I did not sleep well that night, finding myself climbing out of bed numerous times to glance out the window to see if the snow had started again. The flurries continued but the streets were clear of ice and snow. There was a heightened level of anxiety within me that just did not allow me to sleep.

I met Tom early the next morning at ‘Peter’s Pancake House’, which is an icon in Cherokee. Normally there are lines of people waiting to be seated, waiting for their chance to order some of the famous blueberry or strawberry pancakes, with a side of bacon or sausage. Coffee being slung to patrons by the gallon lining the counters and tables would be the norm, but today there were plenty of seats available. The wait staffs were standing behind the counters with hands on their hips as if wondering where the hell is everyone! I figured the weather had something to do with the lack of patrons swarming, but it could have been too early yet for most tourists to be up and about, especially on a wet, cold morning, with no where to go.

Tom and I, after careful consideration, decided to drive the two miles north on Highway 441, stopping at the ranger’s station and waiting for the highway to reopen. It was a gamble, because we were not absolutely sure the road would reopen, but a couple of hours later, it was opened to four wheel drive vehicles or cars with chains. Since Tom had the four wheel drive Range Rover, I loaded my gear into his car and we headed for the trail-head on the Tennessee side of the mountain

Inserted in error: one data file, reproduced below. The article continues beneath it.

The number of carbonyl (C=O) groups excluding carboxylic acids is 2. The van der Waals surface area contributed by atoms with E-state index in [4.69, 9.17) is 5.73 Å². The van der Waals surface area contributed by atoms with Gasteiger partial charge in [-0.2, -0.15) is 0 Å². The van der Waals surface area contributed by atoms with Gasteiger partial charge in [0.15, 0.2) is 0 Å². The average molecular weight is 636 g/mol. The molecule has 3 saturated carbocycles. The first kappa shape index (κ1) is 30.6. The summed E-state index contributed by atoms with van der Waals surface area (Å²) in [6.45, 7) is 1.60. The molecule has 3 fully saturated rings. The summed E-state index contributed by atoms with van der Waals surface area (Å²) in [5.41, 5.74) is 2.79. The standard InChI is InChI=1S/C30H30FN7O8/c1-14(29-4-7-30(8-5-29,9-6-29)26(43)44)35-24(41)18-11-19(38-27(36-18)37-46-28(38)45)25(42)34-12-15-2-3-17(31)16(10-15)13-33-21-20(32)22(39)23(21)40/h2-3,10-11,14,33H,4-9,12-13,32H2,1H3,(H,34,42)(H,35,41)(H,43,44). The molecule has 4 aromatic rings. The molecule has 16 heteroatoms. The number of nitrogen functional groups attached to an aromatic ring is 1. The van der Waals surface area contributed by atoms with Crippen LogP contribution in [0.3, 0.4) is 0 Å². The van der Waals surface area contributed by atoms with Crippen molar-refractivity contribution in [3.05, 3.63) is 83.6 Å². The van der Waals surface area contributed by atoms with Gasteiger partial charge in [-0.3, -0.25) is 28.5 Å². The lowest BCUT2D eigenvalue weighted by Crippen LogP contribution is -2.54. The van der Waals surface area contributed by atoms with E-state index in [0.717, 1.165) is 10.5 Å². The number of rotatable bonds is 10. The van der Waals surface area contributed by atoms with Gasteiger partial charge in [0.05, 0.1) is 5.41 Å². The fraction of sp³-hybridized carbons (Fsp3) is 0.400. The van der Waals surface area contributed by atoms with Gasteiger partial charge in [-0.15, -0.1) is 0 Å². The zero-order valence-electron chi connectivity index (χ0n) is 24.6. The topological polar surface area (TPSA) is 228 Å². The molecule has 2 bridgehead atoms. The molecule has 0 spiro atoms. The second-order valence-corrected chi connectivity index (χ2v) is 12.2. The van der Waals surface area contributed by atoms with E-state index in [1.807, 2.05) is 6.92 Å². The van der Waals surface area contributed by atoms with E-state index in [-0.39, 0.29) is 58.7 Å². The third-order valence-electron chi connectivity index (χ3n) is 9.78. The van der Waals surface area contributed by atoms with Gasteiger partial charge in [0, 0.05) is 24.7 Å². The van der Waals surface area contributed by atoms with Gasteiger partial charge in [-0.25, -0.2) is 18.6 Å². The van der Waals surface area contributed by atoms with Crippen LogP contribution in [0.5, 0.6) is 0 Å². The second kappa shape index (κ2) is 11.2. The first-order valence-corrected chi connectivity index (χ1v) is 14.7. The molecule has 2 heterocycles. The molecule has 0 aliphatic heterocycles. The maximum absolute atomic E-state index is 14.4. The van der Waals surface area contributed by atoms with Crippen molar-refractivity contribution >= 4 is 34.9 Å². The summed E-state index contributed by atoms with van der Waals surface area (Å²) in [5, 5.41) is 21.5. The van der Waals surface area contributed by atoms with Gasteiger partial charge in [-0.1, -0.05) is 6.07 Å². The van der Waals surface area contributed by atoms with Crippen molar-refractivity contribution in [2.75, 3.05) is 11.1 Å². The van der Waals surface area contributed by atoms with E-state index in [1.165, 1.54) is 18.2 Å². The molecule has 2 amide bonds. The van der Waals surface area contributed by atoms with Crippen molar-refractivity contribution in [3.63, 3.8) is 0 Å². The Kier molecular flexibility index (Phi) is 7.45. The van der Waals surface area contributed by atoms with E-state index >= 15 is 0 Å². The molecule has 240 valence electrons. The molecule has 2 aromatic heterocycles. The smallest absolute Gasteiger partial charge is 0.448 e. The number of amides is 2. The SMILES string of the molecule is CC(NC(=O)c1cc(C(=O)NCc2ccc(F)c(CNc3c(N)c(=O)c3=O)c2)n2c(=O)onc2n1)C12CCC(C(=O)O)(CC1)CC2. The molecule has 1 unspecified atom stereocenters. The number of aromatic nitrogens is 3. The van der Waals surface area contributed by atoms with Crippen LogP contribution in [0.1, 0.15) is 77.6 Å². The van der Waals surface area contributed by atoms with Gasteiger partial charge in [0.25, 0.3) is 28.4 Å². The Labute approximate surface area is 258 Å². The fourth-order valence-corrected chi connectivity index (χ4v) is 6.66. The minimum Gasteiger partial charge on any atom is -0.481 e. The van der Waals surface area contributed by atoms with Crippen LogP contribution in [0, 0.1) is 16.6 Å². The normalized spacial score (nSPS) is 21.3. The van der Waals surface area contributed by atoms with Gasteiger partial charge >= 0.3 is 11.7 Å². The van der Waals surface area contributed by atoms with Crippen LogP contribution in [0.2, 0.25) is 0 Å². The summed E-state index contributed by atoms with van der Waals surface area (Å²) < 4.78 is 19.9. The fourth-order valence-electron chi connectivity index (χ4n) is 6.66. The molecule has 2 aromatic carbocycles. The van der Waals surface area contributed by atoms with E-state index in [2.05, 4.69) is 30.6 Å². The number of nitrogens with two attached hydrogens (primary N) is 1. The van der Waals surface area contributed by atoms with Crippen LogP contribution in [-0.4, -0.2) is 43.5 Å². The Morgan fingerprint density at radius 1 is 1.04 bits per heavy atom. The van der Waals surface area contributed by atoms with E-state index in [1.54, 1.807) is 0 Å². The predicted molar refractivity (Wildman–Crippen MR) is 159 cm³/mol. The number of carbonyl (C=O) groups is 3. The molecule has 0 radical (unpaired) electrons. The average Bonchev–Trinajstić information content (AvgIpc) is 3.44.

Once we reached The Alum Cave Trail-head, the snow began to fall once again. The trail-head, at an elevation of about 3,800 feet, had considerably more snow than what we had seen in Cherokee. It was also much colder, but we dressed accordingly and we knew that once we started hiking we would warm up considerably, which we did.